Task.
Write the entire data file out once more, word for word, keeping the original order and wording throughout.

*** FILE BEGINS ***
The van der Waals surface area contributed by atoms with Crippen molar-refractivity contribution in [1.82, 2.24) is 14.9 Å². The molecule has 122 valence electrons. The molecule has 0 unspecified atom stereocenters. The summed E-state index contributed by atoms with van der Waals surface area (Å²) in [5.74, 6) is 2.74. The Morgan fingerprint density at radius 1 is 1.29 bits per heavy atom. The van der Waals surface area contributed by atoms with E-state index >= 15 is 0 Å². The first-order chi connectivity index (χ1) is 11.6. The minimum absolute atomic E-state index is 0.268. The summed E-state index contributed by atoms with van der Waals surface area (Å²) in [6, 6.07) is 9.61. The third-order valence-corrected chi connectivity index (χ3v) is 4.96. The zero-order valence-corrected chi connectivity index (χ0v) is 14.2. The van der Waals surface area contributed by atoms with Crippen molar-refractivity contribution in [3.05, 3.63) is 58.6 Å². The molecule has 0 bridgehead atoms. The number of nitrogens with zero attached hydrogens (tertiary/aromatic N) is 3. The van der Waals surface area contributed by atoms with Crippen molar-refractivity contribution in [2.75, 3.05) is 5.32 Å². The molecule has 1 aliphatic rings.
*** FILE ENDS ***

The van der Waals surface area contributed by atoms with Crippen molar-refractivity contribution in [1.82, 2.24) is 14.9 Å². The molecule has 122 valence electrons. The molecule has 0 unspecified atom stereocenters. The summed E-state index contributed by atoms with van der Waals surface area (Å²) in [5.74, 6) is 2.74. The Morgan fingerprint density at radius 1 is 1.29 bits per heavy atom. The van der Waals surface area contributed by atoms with E-state index >= 15 is 0 Å². The first-order chi connectivity index (χ1) is 11.6. The minimum absolute atomic E-state index is 0.268. The summed E-state index contributed by atoms with van der Waals surface area (Å²) in [6, 6.07) is 9.61. The third-order valence-corrected chi connectivity index (χ3v) is 4.96. The zero-order valence-corrected chi connectivity index (χ0v) is 14.2. The van der Waals surface area contributed by atoms with Crippen molar-refractivity contribution in [3.05, 3.63) is 58.6 Å². The molecule has 0 bridgehead atoms. The number of nitrogens with zero attached hydrogens (tertiary/aromatic N) is 3. The van der Waals surface area contributed by atoms with Crippen molar-refractivity contribution in [2.75, 3.05) is 5.32 Å². The molecule has 1 aliphatic rings.